This holiday weekend brought with it two cinematic outings of the documentary sort.
The Road to Guantanamo
The review quotes featured in advertising for this quasi-documentary use words like "stunning," "timely," "gripping," "remarkable." Yes, it is all those things and more. Director Michael Winterbottom has created a devastatingly effective reenactment of the capture and imprisonment of three British citizens who took an ill-advised side-trip on a wedding holiday and found themselves in a war zone during the post 9/11 bombing of Afghanistan. Arrested as suspected Taliban fighters, they are brutalized, endlessly interrogated and treated like animals during their years of imprisonment.
Talking head clips of the three former prisoners relating their experiences are smoothly interwoven with the reenactment footage, keeping the drama firmly anchored in reality. The young actors portraying the men do a brilliant job. Their faces, along with the faces of the real-life trio, stayed with me for hours after seeing the film. Their horrifying experiences haunted me. And to think they were the lucky ones who were finally heard and released. Some falsely accused men still sit behind barbed wire wondering what's to become of them. Thank god the Supreme Court recently ruled against the White House's irresponsible and cruel policy towards these "enemy combatants" left to twist in the wind without charges or evidence.
Winterbottom's skilled filmmaking proves that "this happened, then that happened" true-life stories can be visually and artistically compelling, while still conveying the facts. I'd call it a must-see for any American who gives a damn about how the world is treated in our nation's name.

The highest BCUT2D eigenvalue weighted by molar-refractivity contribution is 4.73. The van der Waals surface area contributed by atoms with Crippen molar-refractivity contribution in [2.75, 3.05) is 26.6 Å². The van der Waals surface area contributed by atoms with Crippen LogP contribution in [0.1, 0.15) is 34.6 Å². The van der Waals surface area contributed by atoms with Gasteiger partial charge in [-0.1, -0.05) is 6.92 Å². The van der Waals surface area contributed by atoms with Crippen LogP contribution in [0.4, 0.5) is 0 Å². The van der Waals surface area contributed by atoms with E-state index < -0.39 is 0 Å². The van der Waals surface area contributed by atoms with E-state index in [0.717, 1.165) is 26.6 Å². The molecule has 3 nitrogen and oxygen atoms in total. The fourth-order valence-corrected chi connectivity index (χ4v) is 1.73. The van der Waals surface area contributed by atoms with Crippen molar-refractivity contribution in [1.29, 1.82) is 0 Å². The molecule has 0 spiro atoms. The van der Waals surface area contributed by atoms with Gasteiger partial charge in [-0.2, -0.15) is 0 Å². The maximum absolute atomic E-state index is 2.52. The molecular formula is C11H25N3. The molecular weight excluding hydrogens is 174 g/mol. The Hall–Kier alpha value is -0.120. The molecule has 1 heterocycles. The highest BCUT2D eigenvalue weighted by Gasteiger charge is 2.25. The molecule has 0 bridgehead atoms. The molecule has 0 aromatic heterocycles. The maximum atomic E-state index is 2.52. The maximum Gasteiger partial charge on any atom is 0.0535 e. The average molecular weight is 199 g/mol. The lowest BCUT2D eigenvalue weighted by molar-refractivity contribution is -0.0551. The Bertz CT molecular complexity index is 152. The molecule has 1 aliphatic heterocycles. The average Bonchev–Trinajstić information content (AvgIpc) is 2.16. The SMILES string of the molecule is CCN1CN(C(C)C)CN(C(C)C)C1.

Leonard Cohen: I'm Your Man
I wasn't familiar with Cohen's work until about five years ago when my friend P-girl included "Hallelujah" and "Suzanne" on a mix CD for me. Then last summer she took me to a tribute night where artists like Inara George and Michelle Shocked covered Cohen's work under the stars in Topanga Canyon. That was the real eye-opener (or ear-opener) for me. Something about hearing other voices singing his words and melodies made me realize how brilliant, and prolific, a songwriter he really is.
Perhaps that's part of what inspired filmmaker Lian Lunson to build a movie tribute to Cohen around a tribute concert held in Canada a couple of years back. While I enjoyed the film--including the concert clips--it definitely left me wanting to know more about the man, the myth, the monk. I had expected to learn more about Cohen's life and loves, but the selected tidbits that are shared do help frame his work and life. He is a very charming man and a true inspiration. My favorite interview clip was about his early writing days with his circle of poet friends, relating how they would critique each other's work mercilessly--never excusing a single flaw in each other's choice of words. No wonder Cohen's lyrics are so polished, potent and poignant.
The most enlightening description I've read of the film was written by Zach at his Elusive Lucidity blog. I really enjoyed his reflections on the artist himself and the artistic process in general. And I have to agree with him, too, on finding Bono (who waxes poetic about Cohen in the doc) to be smirk-inducing.
Perhaps inspired by Leonard, here is a poem for the night:
Squinting at celebrity cellulite
In the checkout line
Nightlights and nectarines await
Smooth-scalped, he seemed to smile
At my silent savoring of
those public imperfections
"Mostly good," he answered the clerk's inquiry
"Mostly good," I mused to myself
Nightlights and nectarines and away